Tags

, , , ,

Thomas Dilorenzo states the manifest problems with Muh Constitution and the resulting subverted state.

All governmental power is propped up by an avalanche of myths and superstitions about the alleged benevolence, omniscience, honesty, selflessness, and magnanimity of the state, coupled with critiques if not outright demonization of private property, free market voluntarism, private enterprise, limited government, the rule of law, the free society, and all those who educate about and advance such concepts. Your author once co-authored a book entitled Official Lies: How Washington Misleads Us, about mountains of such myths and superstitions. A case can be made that at the top of the list of statist myths and superstitions is the myth of American nationalism — about the supposed “superiority” of a virtually unlimited, centralized and consolidated government, coupled with the never-ending hatred and demonization of federalism, states’ rights, nullification and secession, and anything else that challenges the notion of the “supremacy” of the central government.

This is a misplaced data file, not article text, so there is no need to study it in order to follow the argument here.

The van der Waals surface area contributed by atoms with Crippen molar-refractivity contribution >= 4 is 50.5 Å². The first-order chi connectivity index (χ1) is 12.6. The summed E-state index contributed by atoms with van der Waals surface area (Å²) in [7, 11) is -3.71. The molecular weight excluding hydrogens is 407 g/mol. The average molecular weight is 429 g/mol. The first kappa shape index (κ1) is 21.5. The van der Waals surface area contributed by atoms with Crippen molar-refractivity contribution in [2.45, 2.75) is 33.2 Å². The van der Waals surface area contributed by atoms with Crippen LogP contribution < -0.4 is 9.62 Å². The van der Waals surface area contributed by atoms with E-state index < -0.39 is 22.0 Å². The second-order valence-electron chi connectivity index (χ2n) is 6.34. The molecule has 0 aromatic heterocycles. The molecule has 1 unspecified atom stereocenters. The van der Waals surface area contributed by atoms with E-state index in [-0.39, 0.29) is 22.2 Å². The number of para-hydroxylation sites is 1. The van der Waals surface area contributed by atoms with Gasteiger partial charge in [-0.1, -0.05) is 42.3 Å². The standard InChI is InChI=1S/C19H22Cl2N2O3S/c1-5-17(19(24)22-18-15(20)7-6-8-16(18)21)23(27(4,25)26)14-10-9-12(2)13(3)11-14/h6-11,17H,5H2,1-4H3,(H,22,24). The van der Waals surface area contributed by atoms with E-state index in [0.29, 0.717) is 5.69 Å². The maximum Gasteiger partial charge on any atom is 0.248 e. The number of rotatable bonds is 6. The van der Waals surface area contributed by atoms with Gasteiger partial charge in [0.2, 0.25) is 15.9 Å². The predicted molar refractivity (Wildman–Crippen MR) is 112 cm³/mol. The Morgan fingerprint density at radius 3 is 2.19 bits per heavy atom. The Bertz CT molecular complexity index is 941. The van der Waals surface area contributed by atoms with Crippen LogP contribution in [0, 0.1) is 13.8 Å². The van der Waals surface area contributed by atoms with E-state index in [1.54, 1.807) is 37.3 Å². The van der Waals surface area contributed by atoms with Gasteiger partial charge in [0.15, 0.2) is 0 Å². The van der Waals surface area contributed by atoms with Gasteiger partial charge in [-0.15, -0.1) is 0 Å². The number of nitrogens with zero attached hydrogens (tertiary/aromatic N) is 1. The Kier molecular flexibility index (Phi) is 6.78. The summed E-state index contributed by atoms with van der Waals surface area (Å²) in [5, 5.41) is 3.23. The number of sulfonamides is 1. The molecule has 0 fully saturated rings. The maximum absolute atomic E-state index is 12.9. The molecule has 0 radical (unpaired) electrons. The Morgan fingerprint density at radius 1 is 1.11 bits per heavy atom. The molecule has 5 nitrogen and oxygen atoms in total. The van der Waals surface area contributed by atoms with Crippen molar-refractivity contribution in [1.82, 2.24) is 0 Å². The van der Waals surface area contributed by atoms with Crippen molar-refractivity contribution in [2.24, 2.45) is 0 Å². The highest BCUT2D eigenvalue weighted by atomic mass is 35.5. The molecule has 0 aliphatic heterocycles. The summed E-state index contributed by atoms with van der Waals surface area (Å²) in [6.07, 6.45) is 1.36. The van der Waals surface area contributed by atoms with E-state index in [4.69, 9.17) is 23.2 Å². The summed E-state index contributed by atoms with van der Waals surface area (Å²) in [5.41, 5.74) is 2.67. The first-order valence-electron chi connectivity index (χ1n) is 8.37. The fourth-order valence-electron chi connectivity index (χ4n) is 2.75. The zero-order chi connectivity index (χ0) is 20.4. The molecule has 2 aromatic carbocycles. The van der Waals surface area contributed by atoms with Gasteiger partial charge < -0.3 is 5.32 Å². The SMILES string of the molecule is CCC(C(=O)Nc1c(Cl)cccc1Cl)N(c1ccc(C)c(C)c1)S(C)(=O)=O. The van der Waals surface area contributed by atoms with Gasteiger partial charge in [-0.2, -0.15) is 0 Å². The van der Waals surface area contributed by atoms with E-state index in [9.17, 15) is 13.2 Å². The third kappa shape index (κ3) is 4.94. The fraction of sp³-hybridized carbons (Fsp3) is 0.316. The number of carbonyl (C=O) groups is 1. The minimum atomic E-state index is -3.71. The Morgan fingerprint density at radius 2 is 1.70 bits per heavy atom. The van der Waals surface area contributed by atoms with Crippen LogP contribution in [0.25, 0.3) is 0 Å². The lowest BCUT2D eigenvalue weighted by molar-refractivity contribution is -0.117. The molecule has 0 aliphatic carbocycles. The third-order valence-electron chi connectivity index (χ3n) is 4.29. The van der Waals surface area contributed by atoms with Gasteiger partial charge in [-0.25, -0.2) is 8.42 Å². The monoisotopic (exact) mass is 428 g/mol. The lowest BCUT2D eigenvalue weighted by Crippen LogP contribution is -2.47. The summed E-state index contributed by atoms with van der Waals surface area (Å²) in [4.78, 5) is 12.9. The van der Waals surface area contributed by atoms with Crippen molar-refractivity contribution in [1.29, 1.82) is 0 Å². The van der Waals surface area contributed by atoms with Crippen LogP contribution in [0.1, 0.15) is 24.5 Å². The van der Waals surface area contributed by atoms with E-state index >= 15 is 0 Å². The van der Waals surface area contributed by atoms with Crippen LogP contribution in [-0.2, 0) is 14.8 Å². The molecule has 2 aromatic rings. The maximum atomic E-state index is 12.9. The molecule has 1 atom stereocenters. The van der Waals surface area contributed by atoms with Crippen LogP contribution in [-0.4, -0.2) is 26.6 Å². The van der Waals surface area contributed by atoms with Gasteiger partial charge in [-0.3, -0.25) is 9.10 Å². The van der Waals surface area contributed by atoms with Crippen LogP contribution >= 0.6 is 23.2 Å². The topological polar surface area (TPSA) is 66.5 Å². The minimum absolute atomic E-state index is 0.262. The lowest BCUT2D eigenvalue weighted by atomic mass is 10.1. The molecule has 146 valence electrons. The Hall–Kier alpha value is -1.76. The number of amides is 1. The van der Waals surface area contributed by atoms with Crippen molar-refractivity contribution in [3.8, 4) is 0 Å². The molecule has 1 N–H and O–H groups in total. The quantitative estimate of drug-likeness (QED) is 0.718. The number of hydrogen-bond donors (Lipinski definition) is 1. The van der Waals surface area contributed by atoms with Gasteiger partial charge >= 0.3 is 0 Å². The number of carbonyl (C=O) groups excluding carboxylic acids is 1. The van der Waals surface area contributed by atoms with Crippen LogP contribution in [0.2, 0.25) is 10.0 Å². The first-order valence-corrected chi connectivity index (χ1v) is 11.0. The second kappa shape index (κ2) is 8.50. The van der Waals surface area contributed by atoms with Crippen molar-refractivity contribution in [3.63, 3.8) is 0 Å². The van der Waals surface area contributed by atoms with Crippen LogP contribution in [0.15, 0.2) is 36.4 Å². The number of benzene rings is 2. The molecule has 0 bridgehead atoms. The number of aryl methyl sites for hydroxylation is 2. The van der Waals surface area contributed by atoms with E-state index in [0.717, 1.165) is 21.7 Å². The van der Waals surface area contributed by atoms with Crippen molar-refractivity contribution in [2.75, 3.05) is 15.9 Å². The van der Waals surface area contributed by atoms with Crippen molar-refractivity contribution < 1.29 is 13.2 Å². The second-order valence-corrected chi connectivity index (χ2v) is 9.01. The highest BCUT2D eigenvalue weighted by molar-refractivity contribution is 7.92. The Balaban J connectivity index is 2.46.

In this regard American “nationalism” has nothing to do with the older concept of a people with a common language and culture, living within the borders of their own nation state. The unique American version of “nationalism” was invented at the time of the founding by a group of conniving, Machiavellian politicians who sought to overthrow the results of the American Revolution – the casting off of the centralized, oppressive, mercantilist/crony capitalist British empire – and adopt the very same system in America – the British empire without the British. There is nothing wrong with a corrupt, tyrannical, mercantilist empire that uses the coercive powers of the state to enrich the ruling class at the expense of the working class, these men said, confident that they would naturally assume the position of the ruling class.

These men were led by the likes of Alexander Hamilton, John Adams, Sam Adams, John Hancock, Thomas Paine, and other “Federalists,” many of who were “defectors” to the cause of liberty – the cause of the American Revolution – as Murray Rothbard wrote in Conceived in Liberty: The New Republic: 1784-1791.

The Americans were a real and distinct People, scattered amongst several coherent Nations. No more. Both have faded away, their legacies perverted into the worship of a nonexistent, but all too real (too powerful) Empire. Thank God it is at its end.

BTW, Rothbard made some good points but he was not one of Us.